prepensely


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Related to prepensely: unpremeditatedly

pre·pense

 (prĭ-pĕns′)
adj.
Contemplated or arranged in advance; premeditated: malice prepense.

[From Middle English, past participle of purpensen, to premeditate, from Anglo-Norman purpenser : pur-, before (from Latin pro-; see pro-1) + penser, to think (from Latin pēnsāre; see (s)pen- in Indo-European roots).]

pre·pense′ly adv.
American Heritage® Dictionary of the English Language, Fifth Edition. Copyright © 2016 by Houghton Mifflin Harcourt Publishing Company. Published by Houghton Mifflin Harcourt Publishing Company. All rights reserved.

prepensely

(prɪˈpɛnslɪ)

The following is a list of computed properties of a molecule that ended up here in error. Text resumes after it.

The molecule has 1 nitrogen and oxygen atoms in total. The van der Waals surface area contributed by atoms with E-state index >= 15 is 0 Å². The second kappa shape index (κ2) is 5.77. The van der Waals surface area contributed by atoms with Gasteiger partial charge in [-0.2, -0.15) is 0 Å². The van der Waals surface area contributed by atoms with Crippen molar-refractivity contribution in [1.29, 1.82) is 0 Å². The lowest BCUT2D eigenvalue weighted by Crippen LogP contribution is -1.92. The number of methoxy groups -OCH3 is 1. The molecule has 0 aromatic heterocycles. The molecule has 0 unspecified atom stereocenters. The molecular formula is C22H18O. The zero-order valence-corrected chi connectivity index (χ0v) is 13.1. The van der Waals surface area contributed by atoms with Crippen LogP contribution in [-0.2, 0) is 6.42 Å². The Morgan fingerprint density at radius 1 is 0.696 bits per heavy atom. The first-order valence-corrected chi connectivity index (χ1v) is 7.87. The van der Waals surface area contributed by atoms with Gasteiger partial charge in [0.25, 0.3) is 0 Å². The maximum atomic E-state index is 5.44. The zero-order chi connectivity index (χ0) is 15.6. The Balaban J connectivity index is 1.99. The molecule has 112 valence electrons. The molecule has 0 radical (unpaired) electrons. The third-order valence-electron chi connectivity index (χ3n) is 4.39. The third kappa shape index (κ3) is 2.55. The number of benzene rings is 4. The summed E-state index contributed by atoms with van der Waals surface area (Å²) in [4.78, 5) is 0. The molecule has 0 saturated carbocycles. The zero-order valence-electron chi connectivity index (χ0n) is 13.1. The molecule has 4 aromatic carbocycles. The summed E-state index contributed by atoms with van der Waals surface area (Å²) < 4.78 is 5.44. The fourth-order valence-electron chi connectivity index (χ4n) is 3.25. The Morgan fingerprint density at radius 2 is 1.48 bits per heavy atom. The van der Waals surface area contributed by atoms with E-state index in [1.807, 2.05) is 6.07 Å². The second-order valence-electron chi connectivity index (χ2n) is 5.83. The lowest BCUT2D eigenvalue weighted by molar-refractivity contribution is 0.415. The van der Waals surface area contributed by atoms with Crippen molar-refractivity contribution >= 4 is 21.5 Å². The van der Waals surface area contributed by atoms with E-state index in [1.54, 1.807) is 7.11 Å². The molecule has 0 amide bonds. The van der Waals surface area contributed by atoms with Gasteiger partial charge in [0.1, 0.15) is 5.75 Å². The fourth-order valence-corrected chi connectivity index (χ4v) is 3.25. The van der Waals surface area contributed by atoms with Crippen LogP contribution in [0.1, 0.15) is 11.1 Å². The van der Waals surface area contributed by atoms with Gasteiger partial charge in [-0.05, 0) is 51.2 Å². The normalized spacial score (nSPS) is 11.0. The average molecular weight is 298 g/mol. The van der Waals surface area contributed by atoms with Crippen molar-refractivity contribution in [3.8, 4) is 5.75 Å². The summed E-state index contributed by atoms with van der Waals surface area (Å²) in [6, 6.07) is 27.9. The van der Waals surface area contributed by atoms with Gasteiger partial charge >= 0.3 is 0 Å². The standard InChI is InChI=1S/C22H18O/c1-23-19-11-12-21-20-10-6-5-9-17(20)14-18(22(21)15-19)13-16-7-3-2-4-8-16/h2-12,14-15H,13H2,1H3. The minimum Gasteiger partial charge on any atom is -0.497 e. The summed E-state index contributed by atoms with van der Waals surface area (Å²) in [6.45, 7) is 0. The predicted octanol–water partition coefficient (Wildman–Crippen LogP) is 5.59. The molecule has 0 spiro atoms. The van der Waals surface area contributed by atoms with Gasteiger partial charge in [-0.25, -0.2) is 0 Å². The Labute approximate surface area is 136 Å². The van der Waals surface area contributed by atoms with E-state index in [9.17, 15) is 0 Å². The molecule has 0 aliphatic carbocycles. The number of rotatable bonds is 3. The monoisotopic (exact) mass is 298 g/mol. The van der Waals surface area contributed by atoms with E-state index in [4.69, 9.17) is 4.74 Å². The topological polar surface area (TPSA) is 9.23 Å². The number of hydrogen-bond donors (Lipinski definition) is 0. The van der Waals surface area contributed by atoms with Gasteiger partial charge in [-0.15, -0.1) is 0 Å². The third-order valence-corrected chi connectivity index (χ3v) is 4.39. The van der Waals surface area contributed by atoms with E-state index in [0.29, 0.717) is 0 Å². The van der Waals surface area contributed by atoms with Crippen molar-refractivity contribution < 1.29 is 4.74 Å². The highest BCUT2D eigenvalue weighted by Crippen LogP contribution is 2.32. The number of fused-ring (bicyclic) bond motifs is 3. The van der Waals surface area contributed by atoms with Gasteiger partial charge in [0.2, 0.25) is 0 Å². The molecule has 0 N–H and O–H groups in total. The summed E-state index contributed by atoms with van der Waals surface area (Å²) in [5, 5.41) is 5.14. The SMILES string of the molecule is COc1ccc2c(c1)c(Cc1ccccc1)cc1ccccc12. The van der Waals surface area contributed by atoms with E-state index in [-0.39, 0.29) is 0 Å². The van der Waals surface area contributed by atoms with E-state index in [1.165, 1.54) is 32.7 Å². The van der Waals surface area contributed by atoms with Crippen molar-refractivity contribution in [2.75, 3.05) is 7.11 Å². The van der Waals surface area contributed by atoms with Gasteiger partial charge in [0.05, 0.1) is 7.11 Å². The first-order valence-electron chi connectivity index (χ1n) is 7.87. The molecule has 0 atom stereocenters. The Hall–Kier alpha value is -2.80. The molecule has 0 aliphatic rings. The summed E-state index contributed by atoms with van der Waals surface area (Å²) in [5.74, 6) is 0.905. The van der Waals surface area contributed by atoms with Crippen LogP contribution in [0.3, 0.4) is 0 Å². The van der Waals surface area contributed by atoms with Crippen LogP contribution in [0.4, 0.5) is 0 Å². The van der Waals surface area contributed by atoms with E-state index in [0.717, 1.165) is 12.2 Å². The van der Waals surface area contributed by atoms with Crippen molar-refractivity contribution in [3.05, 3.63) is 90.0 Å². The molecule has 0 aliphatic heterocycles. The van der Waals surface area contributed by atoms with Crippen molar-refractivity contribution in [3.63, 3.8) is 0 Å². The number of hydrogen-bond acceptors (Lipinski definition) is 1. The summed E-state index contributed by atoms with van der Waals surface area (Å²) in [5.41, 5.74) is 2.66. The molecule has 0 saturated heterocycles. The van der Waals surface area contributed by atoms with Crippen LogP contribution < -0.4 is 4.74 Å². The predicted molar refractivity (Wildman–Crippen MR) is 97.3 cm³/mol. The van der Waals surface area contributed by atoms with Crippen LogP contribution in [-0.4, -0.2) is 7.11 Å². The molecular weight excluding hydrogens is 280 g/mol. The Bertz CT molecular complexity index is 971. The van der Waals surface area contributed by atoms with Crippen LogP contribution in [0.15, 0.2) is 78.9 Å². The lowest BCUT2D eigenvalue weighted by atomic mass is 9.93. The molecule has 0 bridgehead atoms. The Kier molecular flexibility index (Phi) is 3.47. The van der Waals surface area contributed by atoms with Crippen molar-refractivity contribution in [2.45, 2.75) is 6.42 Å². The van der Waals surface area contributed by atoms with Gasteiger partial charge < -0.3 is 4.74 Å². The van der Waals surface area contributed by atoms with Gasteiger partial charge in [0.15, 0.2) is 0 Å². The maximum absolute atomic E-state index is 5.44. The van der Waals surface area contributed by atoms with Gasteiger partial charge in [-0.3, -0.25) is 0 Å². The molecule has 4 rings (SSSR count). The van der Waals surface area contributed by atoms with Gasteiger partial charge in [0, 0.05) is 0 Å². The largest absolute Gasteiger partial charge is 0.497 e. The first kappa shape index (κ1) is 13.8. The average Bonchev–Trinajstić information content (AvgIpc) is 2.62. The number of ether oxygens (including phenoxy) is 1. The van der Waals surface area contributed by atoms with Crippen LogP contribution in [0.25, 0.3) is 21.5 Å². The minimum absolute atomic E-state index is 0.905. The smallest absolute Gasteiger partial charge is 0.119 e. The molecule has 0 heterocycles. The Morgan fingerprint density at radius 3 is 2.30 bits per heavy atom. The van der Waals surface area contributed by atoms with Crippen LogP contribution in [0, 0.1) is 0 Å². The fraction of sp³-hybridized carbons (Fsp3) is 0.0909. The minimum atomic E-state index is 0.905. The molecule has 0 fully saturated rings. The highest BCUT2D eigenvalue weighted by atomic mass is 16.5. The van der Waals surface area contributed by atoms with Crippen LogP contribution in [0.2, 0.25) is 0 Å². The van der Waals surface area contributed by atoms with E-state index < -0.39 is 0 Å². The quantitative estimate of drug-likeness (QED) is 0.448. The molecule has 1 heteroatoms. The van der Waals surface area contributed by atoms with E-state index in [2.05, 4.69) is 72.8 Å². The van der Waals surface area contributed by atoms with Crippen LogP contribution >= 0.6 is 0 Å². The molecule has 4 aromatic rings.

adv
in a premeditated way
Collins English Dictionary – Complete and Unabridged, 12th Edition 2014 © HarperCollins Publishers 1991, 1994, 1998, 2000, 2003, 2006, 2007, 2009, 2011, 2014
References in periodicals archive ?
Shelley was ungrammatical now & then through carelessness, but never wrong prepensely after Alastor." To Thomas Hake he described George Meredith's style as "Tennysonian in its descriptive imagery and Rabelaisian in its humorous side," and recommended his novels as "all well worth reading and all irritating to the nervous system" (July 13, 1873).
The Commercialist, on the other hand, divides 'manufactured articles' into those which are prepensely works of art, and are offered for sale in the market as such, and those which have no pretense and could have no pretense to artistic qualities.